There are certain signs of approaching failure, which a banker must observe with reference to his customer. Thus - if he keeps a worse account than heretofore, and yet wants larger discounts - if the bills offered for discount are drawn upon an inferior class of people - if, when his bills are unpaid, he does not take them up promptly - if he pays his money late in the day, just in time to prevent his bills or cheques being returned through the clearing; but, above all, if he is found cross-firing: that is, drawing bills upon parties who at the same time draw bills upon him; as soon as a banker detects a customer in fair credit engaged in this practice, he should quietly give him reason for removing his account.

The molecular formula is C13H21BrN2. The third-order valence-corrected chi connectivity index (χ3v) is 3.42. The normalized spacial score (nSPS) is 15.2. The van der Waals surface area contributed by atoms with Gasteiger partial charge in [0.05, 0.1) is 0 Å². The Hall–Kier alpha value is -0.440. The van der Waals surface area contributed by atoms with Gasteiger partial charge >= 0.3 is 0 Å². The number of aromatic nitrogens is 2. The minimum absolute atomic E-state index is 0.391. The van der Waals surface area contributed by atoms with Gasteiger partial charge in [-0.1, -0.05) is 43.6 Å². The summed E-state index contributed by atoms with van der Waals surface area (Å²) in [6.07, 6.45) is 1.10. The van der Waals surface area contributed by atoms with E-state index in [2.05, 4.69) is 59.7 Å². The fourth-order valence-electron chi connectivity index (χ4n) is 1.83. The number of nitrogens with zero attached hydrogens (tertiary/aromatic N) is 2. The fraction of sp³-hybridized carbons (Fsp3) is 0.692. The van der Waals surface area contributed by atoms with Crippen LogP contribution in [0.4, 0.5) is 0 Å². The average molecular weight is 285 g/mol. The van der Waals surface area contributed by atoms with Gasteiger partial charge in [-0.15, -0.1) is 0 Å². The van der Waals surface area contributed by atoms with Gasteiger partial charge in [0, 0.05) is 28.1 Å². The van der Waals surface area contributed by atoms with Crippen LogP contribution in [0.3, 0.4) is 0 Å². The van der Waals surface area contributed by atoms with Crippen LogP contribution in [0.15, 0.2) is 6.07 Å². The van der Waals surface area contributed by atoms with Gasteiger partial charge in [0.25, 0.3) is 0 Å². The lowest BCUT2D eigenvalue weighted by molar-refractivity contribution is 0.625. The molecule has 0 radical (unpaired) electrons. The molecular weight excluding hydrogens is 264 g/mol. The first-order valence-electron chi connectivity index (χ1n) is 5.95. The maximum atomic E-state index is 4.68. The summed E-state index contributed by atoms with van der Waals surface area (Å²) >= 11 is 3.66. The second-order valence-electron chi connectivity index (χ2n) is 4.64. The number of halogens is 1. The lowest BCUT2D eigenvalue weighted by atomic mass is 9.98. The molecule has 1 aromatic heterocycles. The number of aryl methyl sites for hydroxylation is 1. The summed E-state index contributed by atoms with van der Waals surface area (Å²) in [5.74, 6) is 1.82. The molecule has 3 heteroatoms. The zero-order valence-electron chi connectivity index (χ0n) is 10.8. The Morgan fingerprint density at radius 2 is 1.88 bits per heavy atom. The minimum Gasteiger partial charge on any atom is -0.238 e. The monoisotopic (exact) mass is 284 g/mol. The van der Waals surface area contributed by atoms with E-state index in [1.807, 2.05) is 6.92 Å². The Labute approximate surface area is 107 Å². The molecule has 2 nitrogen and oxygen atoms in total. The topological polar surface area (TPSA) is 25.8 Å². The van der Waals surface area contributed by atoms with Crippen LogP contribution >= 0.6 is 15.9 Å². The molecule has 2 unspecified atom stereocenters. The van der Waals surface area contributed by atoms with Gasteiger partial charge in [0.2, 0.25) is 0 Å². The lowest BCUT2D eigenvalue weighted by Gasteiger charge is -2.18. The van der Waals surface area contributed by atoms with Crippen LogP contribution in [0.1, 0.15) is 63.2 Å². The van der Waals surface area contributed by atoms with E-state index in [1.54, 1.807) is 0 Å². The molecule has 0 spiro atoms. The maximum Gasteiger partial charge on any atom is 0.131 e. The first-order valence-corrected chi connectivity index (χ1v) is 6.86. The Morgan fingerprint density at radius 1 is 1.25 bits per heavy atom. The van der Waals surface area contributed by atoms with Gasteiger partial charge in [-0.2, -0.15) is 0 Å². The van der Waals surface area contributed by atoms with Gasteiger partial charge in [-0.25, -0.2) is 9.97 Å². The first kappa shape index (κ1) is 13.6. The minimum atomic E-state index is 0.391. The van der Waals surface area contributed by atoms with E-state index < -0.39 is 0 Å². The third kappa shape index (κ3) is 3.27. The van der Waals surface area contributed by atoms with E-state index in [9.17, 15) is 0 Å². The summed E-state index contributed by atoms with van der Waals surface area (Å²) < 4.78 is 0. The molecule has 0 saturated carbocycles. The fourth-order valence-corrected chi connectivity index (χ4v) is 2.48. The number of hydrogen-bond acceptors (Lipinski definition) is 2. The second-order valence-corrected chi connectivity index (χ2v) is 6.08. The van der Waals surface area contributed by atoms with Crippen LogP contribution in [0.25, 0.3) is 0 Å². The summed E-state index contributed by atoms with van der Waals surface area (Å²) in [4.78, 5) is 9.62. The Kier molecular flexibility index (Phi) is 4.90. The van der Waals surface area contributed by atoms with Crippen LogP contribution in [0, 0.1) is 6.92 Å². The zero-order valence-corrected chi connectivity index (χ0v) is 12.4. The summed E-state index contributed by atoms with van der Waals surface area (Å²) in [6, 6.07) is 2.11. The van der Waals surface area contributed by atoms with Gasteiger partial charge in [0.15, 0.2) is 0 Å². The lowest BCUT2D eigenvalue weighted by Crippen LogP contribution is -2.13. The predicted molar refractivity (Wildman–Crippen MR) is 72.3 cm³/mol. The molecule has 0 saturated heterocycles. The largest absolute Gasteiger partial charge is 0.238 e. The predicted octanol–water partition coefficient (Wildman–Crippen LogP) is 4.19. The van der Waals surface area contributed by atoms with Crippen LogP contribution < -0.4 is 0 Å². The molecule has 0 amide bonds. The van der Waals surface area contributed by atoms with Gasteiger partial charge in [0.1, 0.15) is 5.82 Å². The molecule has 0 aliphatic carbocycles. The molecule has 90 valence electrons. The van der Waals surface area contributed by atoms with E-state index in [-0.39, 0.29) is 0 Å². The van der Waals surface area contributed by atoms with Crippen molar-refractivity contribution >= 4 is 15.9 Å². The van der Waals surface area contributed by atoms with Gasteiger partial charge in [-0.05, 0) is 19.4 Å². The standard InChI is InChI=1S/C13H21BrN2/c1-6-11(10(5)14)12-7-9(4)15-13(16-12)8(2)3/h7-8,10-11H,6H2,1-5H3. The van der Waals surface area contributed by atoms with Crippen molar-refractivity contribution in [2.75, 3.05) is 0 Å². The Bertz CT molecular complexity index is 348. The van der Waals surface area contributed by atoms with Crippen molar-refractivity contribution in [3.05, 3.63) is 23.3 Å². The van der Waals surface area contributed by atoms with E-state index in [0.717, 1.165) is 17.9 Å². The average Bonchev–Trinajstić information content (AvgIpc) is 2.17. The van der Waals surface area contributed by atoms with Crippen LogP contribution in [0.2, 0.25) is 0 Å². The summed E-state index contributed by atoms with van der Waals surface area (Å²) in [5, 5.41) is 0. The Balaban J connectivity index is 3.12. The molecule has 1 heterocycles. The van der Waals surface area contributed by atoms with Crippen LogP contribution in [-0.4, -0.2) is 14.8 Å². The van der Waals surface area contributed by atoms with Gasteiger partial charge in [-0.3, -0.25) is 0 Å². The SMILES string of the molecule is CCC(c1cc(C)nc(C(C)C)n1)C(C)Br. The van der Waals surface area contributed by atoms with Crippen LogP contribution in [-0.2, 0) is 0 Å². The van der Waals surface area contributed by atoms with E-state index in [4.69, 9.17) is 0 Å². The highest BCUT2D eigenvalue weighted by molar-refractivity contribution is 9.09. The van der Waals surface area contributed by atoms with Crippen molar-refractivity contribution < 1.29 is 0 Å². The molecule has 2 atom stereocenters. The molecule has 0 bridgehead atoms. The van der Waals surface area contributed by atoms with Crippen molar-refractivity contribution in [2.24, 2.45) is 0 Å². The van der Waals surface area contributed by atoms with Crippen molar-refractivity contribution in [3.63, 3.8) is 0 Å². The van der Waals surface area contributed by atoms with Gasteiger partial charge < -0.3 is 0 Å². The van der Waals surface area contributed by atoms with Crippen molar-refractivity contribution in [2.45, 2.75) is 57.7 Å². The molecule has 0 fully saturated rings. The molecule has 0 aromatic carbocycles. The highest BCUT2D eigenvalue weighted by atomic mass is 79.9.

1 This statement requires some qualification. It may be noted that policies are now issued with fewer restrictions than at the gradually weed the account of all the inferior securities. Sometimes he may get the customer to stipulate that he will diminish his advances by certain fixed amounts, at certain periods; and thus, by alternately refusing and complying, the banker may at length place himself in a state of security. At other times, the banker may offer to make still further advances, on condition of receiving good security also for what has been already advanced. This plan is advisable when the additional advance is not proportionably large, and the security is not inconvertible, otherwise the plan is sometimes a hazardous one. It requires some courage to look a loss in the face. And it has occurred that a banker, rather than sustain a small loss, will consent to make a further large advance upon inconvertible security; and the locking up of this large advance for an indefinite period has proved the greater evil of the two. In fact, some of the largest losses of fallen banks have been made in this way. They have, in the first instance, made an imprudent advance; rather than sustain this loss at once, they have made a further advance, with a view to prevent it. The advance has at last become so large, that if the customer falls, the bank must fall too; for the sake of self-existence, further advances are then made; these too are found ineffectual, and ultimately the customer and the bank fall together.1